| Abstract|| |
A 25-year-old woman was seen for a painless subcutaneous mass of 2 years duration. On excisional biopsy, a collapsed cystic structure lined by stratified, ciliated, columnar epithelium was noted. These linning cells did not produce mucin. Immunohistochemical staining for progesterone receptor, estrogen receptor and epithelial membrane antigen was positive, whereas it was negative for carcinoembryonic antigen. Findings were consistent with cutaneous ciliated cyst (CCC). CCCs are rare, predominantly occurring on the lower extremities of young women. Most of them have been regarded as Mullerian remnants. A case of a CCC in the subcutaneous area is reported.
Keywords: Cutaneous ciliated cyst, immunohistochemistry, subcutaneous area
|How to cite this article:|
Gelincik I. Cutaneous ciliated cyst in the subcutaneous area. Indian J Pathol Microbiol 2011;54:150-1
| Introduction|| |
Cutaneous ciliated cyst (CCC) is an unusual cystic lesion of the skin, which preferentially affects the lower limbs of young females.  Cutaneous cysts lined by ciliated epithelium are very rare.  Only 40 well-documented cases of cutaneous ciliated cysts have been reported in the published work. CCC typically presents as a single unilocular or multilocular subcutaneous cyst lined by epithelium, histologically reminiscent of Fallopian tube More Details mucosa, on the lower extremity or buttock of young girls, shortly after puberty. 
| Case Report|| |
A 25-year-old woman presented with a 2-year history of a mass in the subcutaneous area. According to the patient, the mass was painless, but had gradually increased in size. Laboratory investigation results including complete blood cell count and blood chemistry were normal. After surgical removal, examination of the cyst wall resulted in the escape of clear serous fluid from the cystic cavity. Histopathologic examination revealed a uni-loculated cyst located in the deep dermis. Scanning magnification revealed a collapsed cystic structure lined by stratified, ciliated, columnar epithelium, resembling the fimbriated portion of the fallopian tube [Figure 1]. Immunohistochemical analysis revealed positive staining for epithelial membrane antigen and cytoplasmic staining for keratin, which proved the epithelial origin of the tumor. The cyst did not stain for carcinoembryonic antigen and S-100. No evidence of muscular differentiation was observed, as evidenced by the negative staining of desmin and actin. There was a strong nuclear staining for progesterone receptor and estrogen receptor [Figure 2] in many of the epithelial cells. Inflammatory infiltrate was absent in and around the cyst.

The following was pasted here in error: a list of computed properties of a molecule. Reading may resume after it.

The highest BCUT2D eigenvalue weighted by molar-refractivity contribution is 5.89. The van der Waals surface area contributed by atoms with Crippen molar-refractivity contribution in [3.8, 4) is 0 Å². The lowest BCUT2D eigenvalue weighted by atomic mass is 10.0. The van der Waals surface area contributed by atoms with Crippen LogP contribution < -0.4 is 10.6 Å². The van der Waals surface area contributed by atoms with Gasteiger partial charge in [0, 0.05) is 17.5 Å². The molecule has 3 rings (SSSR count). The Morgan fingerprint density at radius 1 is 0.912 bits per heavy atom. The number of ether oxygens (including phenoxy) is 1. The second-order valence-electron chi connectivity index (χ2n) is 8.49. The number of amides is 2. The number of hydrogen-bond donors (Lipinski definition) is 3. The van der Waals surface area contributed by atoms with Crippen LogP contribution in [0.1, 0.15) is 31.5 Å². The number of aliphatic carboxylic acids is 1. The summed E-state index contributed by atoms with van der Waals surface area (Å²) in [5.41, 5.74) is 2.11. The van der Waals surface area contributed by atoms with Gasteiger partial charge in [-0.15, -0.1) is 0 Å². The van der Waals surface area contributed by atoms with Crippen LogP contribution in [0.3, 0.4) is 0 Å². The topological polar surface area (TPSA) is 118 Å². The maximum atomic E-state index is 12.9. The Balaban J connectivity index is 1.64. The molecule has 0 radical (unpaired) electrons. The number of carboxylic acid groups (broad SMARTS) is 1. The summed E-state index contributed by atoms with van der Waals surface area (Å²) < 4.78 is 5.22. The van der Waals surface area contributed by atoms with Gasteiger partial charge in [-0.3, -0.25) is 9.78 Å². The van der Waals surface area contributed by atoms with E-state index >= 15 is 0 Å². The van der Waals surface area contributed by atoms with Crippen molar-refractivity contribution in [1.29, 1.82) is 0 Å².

|Figure 1: Histopathologic features of a cystic structure lined by stratified, ciliated, columnar epithelium in the dermis [H and E, (a) ×100; (b) ×100]|
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|Figure 2: Cutaneous ciliated cyst. (a) Epithelial cells are positive for progesterone receptors (IHC, ×400); (b) epithelial cells are positive for estrogen receptors (IHC, ×400)|
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| Discussion|| |
Since the original report of CCC by Hess  in 1890, there have been only 40 reported cases of CCCs. ,, On electron microscopy, the ciliary shaft contains an array of nine peripheral microtubule pairs arranged in a circle around two single microtubules. , This finding is identical to that of normal human ciliated cells found in the epithelium of the airway, fallopian tube, middle ear and in the ependymal lining of the brain and spinal cord. Also, similar immunohistochemical staining patterns for dynein, which functions as microtubule-based molecular motors, are seen in both cutaneous ciliated cysts and fallopian tube epithelium.  Negative carcinoembryonic antigen and S-100 with positive staining for estrogen receptor and/or progesterone receptor verified the CCCs' nature to be of fallopian tube epithelium.  In the present case, immunohistochemically, there was a strong nuclear staining for progesterone receptor and estrogen receptor in many of the epithelial cells. The cyst did not stain for carcinoembryonic antigen and S-100.
A CCC is a benign cystic lesion that is often a palpable subcutaneous mass without any symptoms. In this case, immunohistochemical analysis for the presence of progesterone receptors and estrogen receptor was positive, which supports the theory of heteropia of the ciliated epithelium from the Mullerian epithelium because the Mullerian duct is the precursor of the fallopian tubes and the body and cervix of the uterus, which are known to stain for progesterone receptors and estrogen receptors. 
It is believed that cutaneous ciliated cysts are a distinct entity occurring in females, probably arising from hormonal activation of a Mullerian rest.
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Bolge Egitim ve Arastirma Hastanesi, Patoloji Klinigi Cat Yolu cad, Yildizkent-Erzurum
Source of Support: None, Conflict of Interest: None
[Figure 1], [Figure 2]